Netherlands and Germany. American Journal of Public Health 2003;
93(9):1509-1516). The Walking Master Class will lend power and influence on
how transportation is viewed, showing how it is possible, even in Canada, to
move walking to the top of the road user hierarchy.
    Walking, when given priority in community plans, can play a significant
role in meeting local transportation demand management goals by shifting
motorized trips to active travel trips. The implications for reducing traffic
congestion are huge and bring with it the associated benefits of reduced
greenhouse gas emissions and other air pollutants.

    What are Walkable Communities?

    Walkable communities are healthy, vibrant communities, where citizens
rely less on their cars and choose walking more often as a form of everyday
    Walkable communities encourage walking by making it safe, convenient, and
attractive to do so, which is important for many reasons:

    -   Health - Regular, daily walking reduces health risks such as obesity,
        diabetes, and heart disease
nvironment_physical_activiy_heart_disease_and_stroke.htm); "Walking is the
        nearest activity to perfect exercise" - Professor J. Morris and
        Dr. Adrianne Hardman, 1997
    -   Environment - Replacing short car trips with walking can improve
        local air quality and can reduce greenhouse gas emissions, helping
        Ontarians meet climate change objectives. A short trip on foot to
        school by 9 families participating in a 'walking school bus' can
        reduce greenhouse gases by 1,000 kg over one year
    -   Traffic - More people walking means less congestion on roads, reduced
        requirements for road infrastructure and maintenance, and more
        awareness of pedestrians by drivers thereby increasing pedestrian
    -   Community cohesion - More people walking encourages even more people
        to walk, increasing social interaction, lessening crime and vandalism
        due to more eyes on the streets, heightening the sense of community
        belonging, pride, and spirit (Leyden,K. Social Capital and the Built
        Environment: The Importance of Walkable Neighbourhoods, American
        Journal of Public Health 2003; 93: 1546 -51).
    -   Economy - When a population shift to walking occurs, health care
        costs are reduced as a result of the health benefits of walking; when
        business districts cater to walkers instead of drivers their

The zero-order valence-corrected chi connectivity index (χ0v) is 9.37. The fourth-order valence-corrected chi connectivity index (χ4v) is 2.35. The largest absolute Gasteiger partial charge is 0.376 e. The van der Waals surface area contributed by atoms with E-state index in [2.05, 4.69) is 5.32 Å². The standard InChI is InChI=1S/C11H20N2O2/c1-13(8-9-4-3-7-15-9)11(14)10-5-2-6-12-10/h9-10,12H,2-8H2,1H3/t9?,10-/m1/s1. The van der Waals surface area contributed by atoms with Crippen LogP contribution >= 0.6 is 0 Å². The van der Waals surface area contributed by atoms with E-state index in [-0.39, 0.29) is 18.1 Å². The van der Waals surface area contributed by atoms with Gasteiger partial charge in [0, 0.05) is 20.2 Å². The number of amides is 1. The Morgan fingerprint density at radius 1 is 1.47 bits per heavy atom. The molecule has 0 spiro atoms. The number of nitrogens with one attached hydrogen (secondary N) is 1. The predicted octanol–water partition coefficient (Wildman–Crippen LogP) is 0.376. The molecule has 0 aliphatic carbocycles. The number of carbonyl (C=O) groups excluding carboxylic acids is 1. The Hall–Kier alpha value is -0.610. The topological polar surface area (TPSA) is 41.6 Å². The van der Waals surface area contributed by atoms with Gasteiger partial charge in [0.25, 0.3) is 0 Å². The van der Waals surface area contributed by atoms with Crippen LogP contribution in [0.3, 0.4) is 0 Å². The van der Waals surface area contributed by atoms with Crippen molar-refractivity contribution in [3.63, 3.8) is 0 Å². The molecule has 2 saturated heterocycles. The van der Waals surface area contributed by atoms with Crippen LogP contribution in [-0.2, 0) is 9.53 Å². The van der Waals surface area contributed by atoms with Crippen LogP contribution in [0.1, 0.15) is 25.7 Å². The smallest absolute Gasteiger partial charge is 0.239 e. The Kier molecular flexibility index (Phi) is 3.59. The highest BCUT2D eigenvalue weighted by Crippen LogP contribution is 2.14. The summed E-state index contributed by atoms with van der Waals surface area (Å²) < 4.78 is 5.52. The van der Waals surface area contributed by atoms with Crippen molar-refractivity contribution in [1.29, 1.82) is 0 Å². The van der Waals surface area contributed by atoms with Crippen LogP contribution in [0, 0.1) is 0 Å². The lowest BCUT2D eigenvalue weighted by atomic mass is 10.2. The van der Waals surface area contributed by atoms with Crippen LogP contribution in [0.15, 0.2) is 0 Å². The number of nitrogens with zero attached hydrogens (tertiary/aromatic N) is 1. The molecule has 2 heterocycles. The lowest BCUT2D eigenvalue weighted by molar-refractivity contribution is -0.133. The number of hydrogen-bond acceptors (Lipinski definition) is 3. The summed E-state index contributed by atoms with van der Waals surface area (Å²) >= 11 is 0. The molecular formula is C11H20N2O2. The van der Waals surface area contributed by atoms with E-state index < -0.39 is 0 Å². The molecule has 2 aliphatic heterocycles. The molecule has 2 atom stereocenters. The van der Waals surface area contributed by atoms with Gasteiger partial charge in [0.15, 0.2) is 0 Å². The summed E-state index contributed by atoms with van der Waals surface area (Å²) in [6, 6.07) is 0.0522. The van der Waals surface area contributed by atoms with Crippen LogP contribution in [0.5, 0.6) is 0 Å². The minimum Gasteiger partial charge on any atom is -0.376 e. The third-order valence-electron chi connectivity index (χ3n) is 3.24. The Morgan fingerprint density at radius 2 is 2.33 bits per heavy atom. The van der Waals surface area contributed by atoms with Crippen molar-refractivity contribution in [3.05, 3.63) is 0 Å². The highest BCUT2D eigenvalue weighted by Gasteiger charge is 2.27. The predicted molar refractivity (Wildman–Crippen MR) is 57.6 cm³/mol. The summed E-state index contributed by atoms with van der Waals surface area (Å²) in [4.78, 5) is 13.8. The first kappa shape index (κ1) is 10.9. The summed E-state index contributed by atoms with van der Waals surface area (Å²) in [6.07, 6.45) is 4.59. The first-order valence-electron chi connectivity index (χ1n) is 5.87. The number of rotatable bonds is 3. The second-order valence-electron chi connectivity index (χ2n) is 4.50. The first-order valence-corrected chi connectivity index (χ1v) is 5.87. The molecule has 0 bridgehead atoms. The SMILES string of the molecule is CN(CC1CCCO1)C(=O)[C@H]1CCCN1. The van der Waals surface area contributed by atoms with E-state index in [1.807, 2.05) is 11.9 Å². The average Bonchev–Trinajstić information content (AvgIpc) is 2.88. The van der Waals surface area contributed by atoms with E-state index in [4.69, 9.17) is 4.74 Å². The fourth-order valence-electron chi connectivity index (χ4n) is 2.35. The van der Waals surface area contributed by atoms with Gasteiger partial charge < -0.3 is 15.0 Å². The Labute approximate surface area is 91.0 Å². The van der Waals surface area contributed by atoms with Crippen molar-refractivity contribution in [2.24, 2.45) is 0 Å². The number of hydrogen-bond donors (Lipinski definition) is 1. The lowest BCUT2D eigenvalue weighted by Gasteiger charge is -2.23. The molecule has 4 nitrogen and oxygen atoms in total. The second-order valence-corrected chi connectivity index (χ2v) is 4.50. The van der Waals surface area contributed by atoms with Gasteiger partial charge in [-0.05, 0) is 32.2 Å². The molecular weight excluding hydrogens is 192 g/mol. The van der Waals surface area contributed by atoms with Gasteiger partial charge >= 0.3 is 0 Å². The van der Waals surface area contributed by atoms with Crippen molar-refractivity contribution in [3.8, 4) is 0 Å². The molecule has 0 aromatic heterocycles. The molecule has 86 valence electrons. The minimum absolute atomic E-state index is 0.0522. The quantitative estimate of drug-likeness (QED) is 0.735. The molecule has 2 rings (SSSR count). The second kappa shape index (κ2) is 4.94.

prosperity increases; highly walkable districts are magnets for
        tourism (Go for Green, The Business Case for Active Transportation,
        March 2004)
    -   Fuel savings - Individuals save money by using their cars less, and
        demand for a dwindling supply of oil is lessened.

    The International Charter for Walking ( provides both the
strategic direction and detailed actions for creating walkable communities in
all the world's neighbourhoods. To date the Charter has been signed and
adopted by communities across Canada and around the World. The Charter was
adapted for use as a benchmarking tool for the Canadian Walkability Roadshow
in 2007 (see Case Studies at This tool has since
been refined and implemented across the United Kingdom and in several European
countries. The Canadian Walking Master Class will continue to build this
international momentum as we again use the Charter to support Canadian
communities to build vibrant, healthy places to live.

    The Master Class Program

    The Master Class will spend three days in each city:

    -   Day 1 - Local Walking Action Planning - to include expert input to
        current issues and ideas; inspiration for politicians and senior
        decision makers; and engagement with people from the local community,
        including NGOs. The media will be encouraged to promote the
        initiative and a practical framework and set of relevant local
        actions will be developed with the help of a team of international
    -   Day 2 - Best Practice Notes - walking audit and an intense workshop
        with experts, project leaders and select professionals will develop a
        Best Practice Note against the nominated principle of the
        International Charter for Walking. It will be a concentrated
        technical session to share ideas, debate details and agree to the
        dimensions of the note for drafting.
    -   Day 3 - Regional Workshop - communities in the vicinity of the host